Some Questions and Answers on the Downtown Streetscape Project

1.      What is the general timeline of the Streetscape Project at this point?

The Downtown Streetscape Project has gone well, and the final results are fabulous.  The project is estimated to be one month behind schedule, largely due to the ability to get key materials delivered and deal with conflicts and delays associated with the underground utility portions.  The major work on the project will be finished in September, and final details such as traffic signs, flower pots, banners, banner poles, and brick sand may extend into October.

City and project officials are just as excited as anyone else for the project to be finished, and we recognize and appreciate the patience of City businesses, residents and visitors.  It has not been easy for anyone to live, work, or visit with this project disrupting our community’s core, but we have heard innumerable times how much the final product is worth it.


2.      What is the Streetscape Celebration planned for September 5th?

On Thursday the 5th, the City will be closing the block of Main Street between Kingman Street and Lake Street to have a public celebration of how far we have come on the Streetscape Project and the positive effects we can already see, as well as to get excited for finishing the rest of the project.  The event will be from 5:00 PM to 7:00 PM.  A stage will be set up for the Starline Rhythm Boys to play, and there will also be speeches, food and products offered by Downtown businesses, a bouncy house and more.

The City will use the same traffic detour pattern on the 5th that it uses for the Maple Festival, including temporary use of Lake Street.


3.      Why is the new traffic signal still flashing, and why isn’t the top of Lake Street open yet?

The City’s primary concern with the new traffic signal and the opening of Lake Street is safety.  The new traffic signal at Main, Lake and Fairfield is still flashing because not all of the pedestrian signals can be installed yet and because the water line work on the southern block still requires room that the City needs to use as traffic lanes on South Main.  Without the ability to put cars in the correct lanes or allow pedestrians to request a red light to cross the street, the City cannot safely operate the signal.  Keeping Lake Street closed allows for a safer traffic pattern while the signal continues to flash, and it also gives pedestrians a guaranteed way to cross north-south at that intersection.  As soon as the traffic lanes can be restored on South Main, the pedestrian signals can be completed and the intersection is deemed safe for full use, the City will activate the signal and open the top of Lake Street.

The water line work on the south block is largely complete.  The next two weeks will include the work to make connections to the new line and test the water for safety.  The City anticipates finishing the water line work and getting the Main-Lake-Fairfield intersection back to normal during the week of September 16.


4.      Why was a step added along the street to the block between Congress and Bank Streets?  Why aren’t there railings?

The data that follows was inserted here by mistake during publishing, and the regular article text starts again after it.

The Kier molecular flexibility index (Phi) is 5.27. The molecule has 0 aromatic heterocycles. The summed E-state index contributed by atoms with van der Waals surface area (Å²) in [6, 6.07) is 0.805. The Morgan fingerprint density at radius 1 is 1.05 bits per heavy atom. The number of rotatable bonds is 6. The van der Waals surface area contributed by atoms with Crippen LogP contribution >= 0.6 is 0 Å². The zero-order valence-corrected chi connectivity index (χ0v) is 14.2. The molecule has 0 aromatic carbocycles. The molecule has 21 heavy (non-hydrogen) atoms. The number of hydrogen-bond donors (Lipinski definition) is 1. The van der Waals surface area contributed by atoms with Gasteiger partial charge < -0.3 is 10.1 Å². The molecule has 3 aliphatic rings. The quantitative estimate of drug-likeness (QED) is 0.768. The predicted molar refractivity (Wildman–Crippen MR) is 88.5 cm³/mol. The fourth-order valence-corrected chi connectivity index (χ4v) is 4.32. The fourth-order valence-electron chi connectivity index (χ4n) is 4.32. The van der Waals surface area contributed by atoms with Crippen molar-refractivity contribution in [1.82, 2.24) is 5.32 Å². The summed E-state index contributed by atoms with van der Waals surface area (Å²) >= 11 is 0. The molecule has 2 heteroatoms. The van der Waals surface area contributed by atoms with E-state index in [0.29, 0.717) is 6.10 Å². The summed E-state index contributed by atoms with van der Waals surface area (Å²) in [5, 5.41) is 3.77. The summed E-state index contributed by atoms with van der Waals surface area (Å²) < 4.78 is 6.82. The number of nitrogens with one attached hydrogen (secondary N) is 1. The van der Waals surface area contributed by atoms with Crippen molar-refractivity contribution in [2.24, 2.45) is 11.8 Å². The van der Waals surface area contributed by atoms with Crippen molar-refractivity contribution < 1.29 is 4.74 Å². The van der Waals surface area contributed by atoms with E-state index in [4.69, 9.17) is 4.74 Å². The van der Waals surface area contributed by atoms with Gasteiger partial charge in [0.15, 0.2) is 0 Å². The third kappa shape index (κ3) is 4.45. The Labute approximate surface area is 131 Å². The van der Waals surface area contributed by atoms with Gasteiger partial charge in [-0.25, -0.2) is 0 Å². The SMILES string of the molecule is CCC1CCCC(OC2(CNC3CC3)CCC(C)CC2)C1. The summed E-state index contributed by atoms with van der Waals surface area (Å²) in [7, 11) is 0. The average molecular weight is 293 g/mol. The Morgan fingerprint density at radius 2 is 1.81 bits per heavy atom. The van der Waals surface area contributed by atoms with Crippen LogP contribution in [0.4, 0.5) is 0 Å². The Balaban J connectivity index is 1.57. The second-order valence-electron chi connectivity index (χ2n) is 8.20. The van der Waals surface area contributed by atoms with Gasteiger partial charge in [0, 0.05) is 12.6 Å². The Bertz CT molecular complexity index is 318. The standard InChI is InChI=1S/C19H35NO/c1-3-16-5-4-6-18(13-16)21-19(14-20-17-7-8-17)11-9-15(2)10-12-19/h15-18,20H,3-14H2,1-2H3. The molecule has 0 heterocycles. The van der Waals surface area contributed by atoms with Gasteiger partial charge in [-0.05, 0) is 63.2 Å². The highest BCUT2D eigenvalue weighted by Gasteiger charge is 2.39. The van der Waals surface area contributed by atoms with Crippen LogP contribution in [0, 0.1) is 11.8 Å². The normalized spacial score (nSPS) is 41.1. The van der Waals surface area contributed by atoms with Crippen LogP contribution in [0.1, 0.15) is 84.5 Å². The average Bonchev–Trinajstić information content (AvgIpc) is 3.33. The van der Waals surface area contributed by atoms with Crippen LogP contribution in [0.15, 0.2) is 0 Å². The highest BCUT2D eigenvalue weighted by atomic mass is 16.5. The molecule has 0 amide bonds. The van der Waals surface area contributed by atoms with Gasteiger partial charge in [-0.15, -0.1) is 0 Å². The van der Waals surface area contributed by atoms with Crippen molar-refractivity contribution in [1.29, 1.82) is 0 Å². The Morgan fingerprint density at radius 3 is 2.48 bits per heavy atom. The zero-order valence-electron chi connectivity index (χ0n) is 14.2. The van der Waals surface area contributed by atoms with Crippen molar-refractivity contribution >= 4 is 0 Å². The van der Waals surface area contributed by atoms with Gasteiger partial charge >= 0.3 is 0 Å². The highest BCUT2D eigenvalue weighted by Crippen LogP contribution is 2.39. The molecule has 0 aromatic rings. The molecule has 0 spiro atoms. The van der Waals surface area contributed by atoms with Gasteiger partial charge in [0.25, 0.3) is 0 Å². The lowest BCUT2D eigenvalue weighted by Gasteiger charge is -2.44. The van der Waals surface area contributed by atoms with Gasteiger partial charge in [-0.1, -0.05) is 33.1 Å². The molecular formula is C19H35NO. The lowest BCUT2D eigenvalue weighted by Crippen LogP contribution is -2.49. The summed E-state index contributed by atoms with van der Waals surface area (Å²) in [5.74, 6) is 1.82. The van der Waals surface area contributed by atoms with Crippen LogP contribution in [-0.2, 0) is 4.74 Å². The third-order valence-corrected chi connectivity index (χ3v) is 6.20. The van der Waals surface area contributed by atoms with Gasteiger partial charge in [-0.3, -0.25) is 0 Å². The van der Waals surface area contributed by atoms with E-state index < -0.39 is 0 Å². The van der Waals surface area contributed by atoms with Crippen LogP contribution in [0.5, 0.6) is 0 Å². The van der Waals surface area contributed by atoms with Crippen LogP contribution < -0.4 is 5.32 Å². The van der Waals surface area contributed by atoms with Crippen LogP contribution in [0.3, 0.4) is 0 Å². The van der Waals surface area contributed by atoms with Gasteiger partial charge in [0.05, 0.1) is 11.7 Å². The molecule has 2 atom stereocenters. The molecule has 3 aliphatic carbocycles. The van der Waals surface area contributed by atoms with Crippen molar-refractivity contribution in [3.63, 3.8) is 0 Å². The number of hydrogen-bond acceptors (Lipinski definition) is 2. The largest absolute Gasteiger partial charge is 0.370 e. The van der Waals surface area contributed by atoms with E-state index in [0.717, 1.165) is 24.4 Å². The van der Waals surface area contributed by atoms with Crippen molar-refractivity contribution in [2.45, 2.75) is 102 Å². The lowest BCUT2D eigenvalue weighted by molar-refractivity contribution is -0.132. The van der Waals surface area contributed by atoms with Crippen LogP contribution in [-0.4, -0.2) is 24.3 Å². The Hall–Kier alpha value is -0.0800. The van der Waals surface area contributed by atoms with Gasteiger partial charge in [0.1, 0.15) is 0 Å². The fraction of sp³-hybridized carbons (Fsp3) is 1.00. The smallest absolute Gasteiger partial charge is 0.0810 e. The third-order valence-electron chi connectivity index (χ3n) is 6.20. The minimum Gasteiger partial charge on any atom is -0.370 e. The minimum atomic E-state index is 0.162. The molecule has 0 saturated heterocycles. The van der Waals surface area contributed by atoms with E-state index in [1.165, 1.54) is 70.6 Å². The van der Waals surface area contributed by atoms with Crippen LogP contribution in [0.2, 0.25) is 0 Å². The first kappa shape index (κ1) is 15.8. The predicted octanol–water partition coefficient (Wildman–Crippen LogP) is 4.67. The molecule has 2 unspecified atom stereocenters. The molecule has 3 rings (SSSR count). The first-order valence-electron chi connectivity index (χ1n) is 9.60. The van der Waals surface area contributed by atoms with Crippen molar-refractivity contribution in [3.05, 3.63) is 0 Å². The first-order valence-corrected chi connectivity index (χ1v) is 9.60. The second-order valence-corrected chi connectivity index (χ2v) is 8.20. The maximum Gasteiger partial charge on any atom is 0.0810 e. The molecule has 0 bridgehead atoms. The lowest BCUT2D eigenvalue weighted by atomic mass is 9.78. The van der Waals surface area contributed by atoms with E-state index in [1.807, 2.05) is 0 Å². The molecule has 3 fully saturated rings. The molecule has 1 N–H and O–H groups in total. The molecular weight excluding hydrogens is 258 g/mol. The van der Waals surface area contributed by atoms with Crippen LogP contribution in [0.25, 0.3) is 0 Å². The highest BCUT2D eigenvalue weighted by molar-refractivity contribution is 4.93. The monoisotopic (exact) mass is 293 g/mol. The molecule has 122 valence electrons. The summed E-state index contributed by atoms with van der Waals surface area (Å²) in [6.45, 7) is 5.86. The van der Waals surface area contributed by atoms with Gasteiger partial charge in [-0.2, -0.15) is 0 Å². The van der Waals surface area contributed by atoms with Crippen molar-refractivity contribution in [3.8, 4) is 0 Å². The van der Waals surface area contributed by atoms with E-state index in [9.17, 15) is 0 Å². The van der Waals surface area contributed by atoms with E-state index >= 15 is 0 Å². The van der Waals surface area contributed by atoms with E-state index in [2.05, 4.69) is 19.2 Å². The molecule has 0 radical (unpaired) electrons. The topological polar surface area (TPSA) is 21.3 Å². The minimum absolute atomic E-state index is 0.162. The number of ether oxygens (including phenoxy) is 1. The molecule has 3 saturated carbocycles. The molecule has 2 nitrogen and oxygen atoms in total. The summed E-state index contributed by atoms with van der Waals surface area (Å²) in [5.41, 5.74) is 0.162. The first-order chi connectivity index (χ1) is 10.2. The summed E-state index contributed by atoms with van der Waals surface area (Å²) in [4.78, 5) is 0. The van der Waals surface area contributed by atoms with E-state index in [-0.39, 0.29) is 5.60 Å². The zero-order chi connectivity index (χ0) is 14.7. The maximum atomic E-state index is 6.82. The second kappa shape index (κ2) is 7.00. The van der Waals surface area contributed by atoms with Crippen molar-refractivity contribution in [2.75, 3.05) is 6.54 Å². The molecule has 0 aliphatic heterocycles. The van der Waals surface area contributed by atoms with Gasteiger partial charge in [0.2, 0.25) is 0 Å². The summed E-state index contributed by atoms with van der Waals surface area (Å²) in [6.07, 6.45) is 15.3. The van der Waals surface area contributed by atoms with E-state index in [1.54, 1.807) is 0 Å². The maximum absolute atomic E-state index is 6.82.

One of the primary objectives of the Streetscape Project is to ensure that travel on our Downtown sidewalks is compliant with ADA codes.  The eastern section of sidewalk between Congress and Bank Streets had always been plagued with the fact that the sidewalks tipped too steeply from the buildings to the street, and the cross-grades were out of code.  In order to raise the western edge of the sidewalks up and bring the cross-grades into ADA compliance, the City needed to replace the two irregular steps along the street with three new uniform steps.  Since the steps are “monument steps,” railings are not required and thus were not put into the original Streetscape design or funding scheme.  However the City has heard concerns about the need for railings for people to get directly from cars to the sidewalk.  The City will build the Streetscape Project as designed and will need to take some more time to explore the concept of railings.


5.      Why do some of the parking spaces just painted on Main Street seem so narrow?

Quite frankly, some of the temporary parking lines just painted on Main Street are simply too narrow.  Errors were made when contractors measured out some of the spaces.  However these are not the final spaces that will be painted when the Streetscape Project is done and the final coat of asphalt is applied.  At that point, all parking spaces will be permanent and adequately measured.  The City apologizes for the inconvenience and appreciates everyone’s patience in the meantime.


6.      Why are there so many property transfers between the City and property owners along the Streetscape Project?

Folks who keep track of the list of properties being transferred in the City have noticed that a lot of buildings along the Streetscape Project seem to have been transferred to the City.  That is not the case.  The City has not purchased any buildings along Main Street on the Streetscape Project.  However the City did need some temporary easements from building owners to access utilities in basements.  When these temporary easements are filed with the City Clerk and the State, they also show up on the property transfer lists.  So it may look like the entire property transferred to the City, when it was actually just a temporary easement for access.  Furthermore, no money has changed hands in these transactions.

Thank you.
  It continues to be a privilege to work on this important project for the City, and I welcome any questions and comments.


Chip Sawyer
Director of Planning & Development

802-524-1500 x259

Official website of the City of Saint Albans, Vermont | (802) 524-1500 |